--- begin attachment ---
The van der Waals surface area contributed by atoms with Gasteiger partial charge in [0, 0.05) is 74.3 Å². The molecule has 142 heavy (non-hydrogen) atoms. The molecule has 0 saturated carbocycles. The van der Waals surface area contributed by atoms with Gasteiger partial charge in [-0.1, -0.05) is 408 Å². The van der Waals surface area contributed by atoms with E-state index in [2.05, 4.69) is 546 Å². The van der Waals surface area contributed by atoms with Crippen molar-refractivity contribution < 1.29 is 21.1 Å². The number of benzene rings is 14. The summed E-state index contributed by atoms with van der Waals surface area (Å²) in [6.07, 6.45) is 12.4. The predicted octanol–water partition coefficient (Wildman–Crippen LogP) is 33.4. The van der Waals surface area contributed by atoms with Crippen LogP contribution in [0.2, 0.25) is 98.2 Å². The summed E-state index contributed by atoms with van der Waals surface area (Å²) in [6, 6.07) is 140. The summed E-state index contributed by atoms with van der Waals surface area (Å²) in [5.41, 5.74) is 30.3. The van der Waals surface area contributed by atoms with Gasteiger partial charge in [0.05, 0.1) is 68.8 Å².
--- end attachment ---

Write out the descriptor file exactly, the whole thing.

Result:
The van der Waals surface area contributed by atoms with Gasteiger partial charge in [0, 0.05) is 74.3 Å². The molecule has 142 heavy (non-hydrogen) atoms. The molecule has 0 saturated carbocycles. The van der Waals surface area contributed by atoms with Gasteiger partial charge in [-0.1, -0.05) is 408 Å². The van der Waals surface area contributed by atoms with E-state index in [2.05, 4.69) is 546 Å². The van der Waals surface area contributed by atoms with Crippen molar-refractivity contribution < 1.29 is 21.1 Å². The number of benzene rings is 14. The summed E-state index contributed by atoms with van der Waals surface area (Å²) in [6.07, 6.45) is 12.4. The predicted octanol–water partition coefficient (Wildman–Crippen LogP) is 33.4. The van der Waals surface area contributed by atoms with Crippen LogP contribution in [0.2, 0.25) is 98.2 Å². The summed E-state index contributed by atoms with van der Waals surface area (Å²) in [6, 6.07) is 140. The summed E-state index contributed by atoms with van der Waals surface area (Å²) in [5.41, 5.74) is 30.3. The van der Waals surface area contributed by atoms with Gasteiger partial charge in [0.05, 0.1) is 68.8 Å².